So we ignore it. But the inverted well

Of a bell is full
Of nothing, most hours: silence. Someone must pull

Its rope to knock
Its music loose. Had these two birds been hawks,

I want to insist
I’d have watched. But is this true? I barely noticed

Their flights and songs.
I only write them down now that they’re gone.

Michael Spence
from Tar River Poetry, Volume 61 Number 2, Spring 2022; © 2022 Tar River Poetry

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Rebecca Baggett is the winner of the 2020 Terry J. Cox poetry award from Regal House Publishing; her collection The Woman Who Lives Without Money was published in March 2022.

Michael Spence was awarded the New Criterion Poetry Prize for his collection Umbilical.

Pam Baggett was awarded the 2019-2020 Fellowship in Literature from the NC Arts Council; her book Wild Horses (2018) is from Main Street Rag Publishing.

Tar River Poetry: Editor – Luke Whisnant; Founding Editor and Editor Emeritus – Peter Makuck; Associate Editor – Carolyn Elkins; Advisory Editor – Melinda Thomson; Assistant Editor – Caroline Puerto; Contributing Editors – Phoebe Davidson, Elizabeth Dodd, Brendan Galvin, Susan Elizabeth Howe, James Kirkland, Richard Simpson, Tom Simpson. East Carolina University, Greenville NC.

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The Losses to Come

A mild April day, the smell of death
leads me past half-grown oaks to pond’s edge,
where I find a snapping turtle,
big as a hay bale, flipped on its back,
startle a vulture that lifts away, leaving holes
where the turtle’s head and feet belong.
Nothing that stalks these woods strong enough
to capsize a creature whose slashing tail,
snapping jaw held such fury. Then I spot
the pond’s dam, short but steep,
pond shrunk by drought so the turtle
tumbled down it onto dry ground.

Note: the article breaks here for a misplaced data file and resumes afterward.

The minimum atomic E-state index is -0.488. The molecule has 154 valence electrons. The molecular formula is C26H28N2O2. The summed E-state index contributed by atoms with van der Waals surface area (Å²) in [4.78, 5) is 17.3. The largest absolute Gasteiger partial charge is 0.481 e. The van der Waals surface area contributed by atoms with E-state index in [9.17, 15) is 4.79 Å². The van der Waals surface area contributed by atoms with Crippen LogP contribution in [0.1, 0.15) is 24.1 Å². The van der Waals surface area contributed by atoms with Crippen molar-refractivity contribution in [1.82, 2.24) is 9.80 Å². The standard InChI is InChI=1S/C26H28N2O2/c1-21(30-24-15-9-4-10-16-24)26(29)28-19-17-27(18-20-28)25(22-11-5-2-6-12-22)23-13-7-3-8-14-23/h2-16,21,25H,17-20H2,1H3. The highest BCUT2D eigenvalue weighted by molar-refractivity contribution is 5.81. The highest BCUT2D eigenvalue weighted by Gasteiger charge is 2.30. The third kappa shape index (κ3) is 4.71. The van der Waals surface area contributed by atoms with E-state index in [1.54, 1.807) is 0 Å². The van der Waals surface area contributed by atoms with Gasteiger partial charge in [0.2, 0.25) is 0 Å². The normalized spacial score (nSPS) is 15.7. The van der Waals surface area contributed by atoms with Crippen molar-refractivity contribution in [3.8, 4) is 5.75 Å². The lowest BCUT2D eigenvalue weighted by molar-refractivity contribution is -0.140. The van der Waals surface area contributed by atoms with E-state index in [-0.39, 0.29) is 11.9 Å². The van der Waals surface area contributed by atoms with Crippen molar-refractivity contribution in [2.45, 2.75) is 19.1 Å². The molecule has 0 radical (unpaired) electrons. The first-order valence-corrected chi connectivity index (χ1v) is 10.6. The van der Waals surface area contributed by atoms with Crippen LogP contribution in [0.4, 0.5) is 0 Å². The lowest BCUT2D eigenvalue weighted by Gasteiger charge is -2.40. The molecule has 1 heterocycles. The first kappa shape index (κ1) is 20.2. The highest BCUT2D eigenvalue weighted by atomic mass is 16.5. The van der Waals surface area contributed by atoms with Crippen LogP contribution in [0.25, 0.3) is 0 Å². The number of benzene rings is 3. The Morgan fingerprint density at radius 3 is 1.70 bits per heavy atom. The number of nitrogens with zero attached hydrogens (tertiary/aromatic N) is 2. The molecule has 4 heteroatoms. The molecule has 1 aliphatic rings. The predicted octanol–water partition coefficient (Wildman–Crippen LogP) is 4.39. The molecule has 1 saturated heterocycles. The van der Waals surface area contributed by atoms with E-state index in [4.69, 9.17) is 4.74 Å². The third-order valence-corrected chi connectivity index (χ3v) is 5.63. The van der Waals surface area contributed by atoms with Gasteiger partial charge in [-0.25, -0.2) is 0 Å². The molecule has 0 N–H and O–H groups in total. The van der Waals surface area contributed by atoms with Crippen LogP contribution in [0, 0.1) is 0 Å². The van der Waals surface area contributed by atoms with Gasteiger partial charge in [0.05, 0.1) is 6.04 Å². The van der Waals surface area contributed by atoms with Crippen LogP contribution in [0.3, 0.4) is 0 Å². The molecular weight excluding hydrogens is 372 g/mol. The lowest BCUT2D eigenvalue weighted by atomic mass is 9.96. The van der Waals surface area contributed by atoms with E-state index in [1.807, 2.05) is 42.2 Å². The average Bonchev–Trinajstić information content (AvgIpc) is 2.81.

The horror hits like a hard fall –
I walked this path every day
as the snapper paddled its stubby legs
in mid-air, sank into stillness.

++++++++++++ ~

Early November, leaves sifting down,
I see the shell in the woods a hundred feet
from where I first found it. Bleached
beige, a dishpan, nowhere near a hay bale.
What had made me believe I mourned
so huge a creature, except the size of this grief,
insistent as sunrise, over losses to come:
catfish and bream, bullfrogs and peepers,
the pond’s dragonflies that swoop and dive,
seeking mosquitoes –

all may perish, along with the snapper,
on Earth for sixty-five million years,
built to survive almost anything.

Pam Baggett
from Tar River Poetry, Volume 61 Number 2, Spring 2022; © 2022 Tar River Poetry

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[an essayette by poet Ross Gay and a poem by Bill Griffin]

Joy is Such a Human Madness: The Duff Between Us

Or, like this: in healthy forests, which we might imagine to exist mostly above ground, and be wrong in our imagining, given as the bulk of the tree, the roots, are reaching through the earth below, there exists a constant communication between those roots and mycelium, where often the ill or weak or stressed are supported by the strong and surplused.

By which I mean a tree over there needs nitrogen, and a nearby tree has extra, so the hyphae (so close to hyphen, the handshake of the punctuation world), the fungal ambulances, ferry it over. Constantly. This tree to that. That to this. And that in a tablespoon of rich fungal duff (a delight: the phrase fungal duff, meaning a healthy forest soil, swirling with the living the dead make) are miles and miles of hyphae, handshakes, who get a little sugar for their work. The pronoun who turned the mushrooms into people, yes it did. Evolved the people into mushrooms.